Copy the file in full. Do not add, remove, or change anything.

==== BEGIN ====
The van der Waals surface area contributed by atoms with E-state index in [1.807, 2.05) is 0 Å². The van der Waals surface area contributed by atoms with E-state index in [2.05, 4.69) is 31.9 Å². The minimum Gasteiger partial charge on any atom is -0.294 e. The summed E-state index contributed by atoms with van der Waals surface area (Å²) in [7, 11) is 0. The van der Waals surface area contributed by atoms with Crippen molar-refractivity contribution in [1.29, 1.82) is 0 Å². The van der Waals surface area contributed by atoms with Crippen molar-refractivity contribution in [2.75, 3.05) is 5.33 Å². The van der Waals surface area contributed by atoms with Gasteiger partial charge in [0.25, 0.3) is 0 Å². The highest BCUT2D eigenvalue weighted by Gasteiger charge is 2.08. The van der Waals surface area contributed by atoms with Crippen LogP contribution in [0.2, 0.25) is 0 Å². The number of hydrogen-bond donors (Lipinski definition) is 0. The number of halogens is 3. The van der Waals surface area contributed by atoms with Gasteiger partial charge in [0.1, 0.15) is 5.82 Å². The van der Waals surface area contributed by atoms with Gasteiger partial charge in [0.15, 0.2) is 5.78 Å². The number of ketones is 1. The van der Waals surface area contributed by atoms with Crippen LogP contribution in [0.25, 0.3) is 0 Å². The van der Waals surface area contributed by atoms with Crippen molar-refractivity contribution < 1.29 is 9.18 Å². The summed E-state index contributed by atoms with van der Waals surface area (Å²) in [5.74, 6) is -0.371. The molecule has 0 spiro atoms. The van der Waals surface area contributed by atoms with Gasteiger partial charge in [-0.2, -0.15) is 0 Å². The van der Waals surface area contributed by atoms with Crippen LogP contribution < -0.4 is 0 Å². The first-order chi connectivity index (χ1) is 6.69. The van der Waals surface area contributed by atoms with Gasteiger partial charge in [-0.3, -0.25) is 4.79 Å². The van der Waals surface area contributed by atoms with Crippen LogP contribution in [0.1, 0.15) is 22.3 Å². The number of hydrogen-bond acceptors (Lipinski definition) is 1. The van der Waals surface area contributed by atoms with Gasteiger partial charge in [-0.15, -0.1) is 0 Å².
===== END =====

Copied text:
The van der Waals surface area contributed by atoms with E-state index in [1.807, 2.05) is 0 Å². The van der Waals surface area contributed by atoms with E-state index in [2.05, 4.69) is 31.9 Å². The minimum Gasteiger partial charge on any atom is -0.294 e. The summed E-state index contributed by atoms with van der Waals surface area (Å²) in [7, 11) is 0. The van der Waals surface area contributed by atoms with Crippen molar-refractivity contribution in [1.29, 1.82) is 0 Å². The van der Waals surface area contributed by atoms with Crippen molar-refractivity contribution in [2.75, 3.05) is 5.33 Å². The van der Waals surface area contributed by atoms with Gasteiger partial charge in [0.25, 0.3) is 0 Å². The highest BCUT2D eigenvalue weighted by Gasteiger charge is 2.08. The van der Waals surface area contributed by atoms with Crippen LogP contribution in [0.2, 0.25) is 0 Å². The number of hydrogen-bond donors (Lipinski definition) is 0. The number of halogens is 3. The van der Waals surface area contributed by atoms with Gasteiger partial charge in [0.1, 0.15) is 5.82 Å². The van der Waals surface area contributed by atoms with Gasteiger partial charge in [0.15, 0.2) is 5.78 Å². The number of ketones is 1. The van der Waals surface area contributed by atoms with Crippen LogP contribution in [0.25, 0.3) is 0 Å². The van der Waals surface area contributed by atoms with Crippen molar-refractivity contribution < 1.29 is 9.18 Å². The summed E-state index contributed by atoms with van der Waals surface area (Å²) in [5.74, 6) is -0.371. The molecule has 0 spiro atoms. The van der Waals surface area contributed by atoms with Gasteiger partial charge in [-0.2, -0.15) is 0 Å². The van der Waals surface area contributed by atoms with Crippen LogP contribution < -0.4 is 0 Å². The first-order chi connectivity index (χ1) is 6.69. The van der Waals surface area contributed by atoms with Gasteiger partial charge in [-0.3, -0.25) is 4.79 Å². The van der Waals surface area contributed by atoms with Crippen LogP contribution in [0.1, 0.15) is 22.3 Å². The number of hydrogen-bond acceptors (Lipinski definition) is 1. The van der Waals surface area contributed by atoms with Gasteiger partial charge in [-0.15, -0.1) is 0 Å².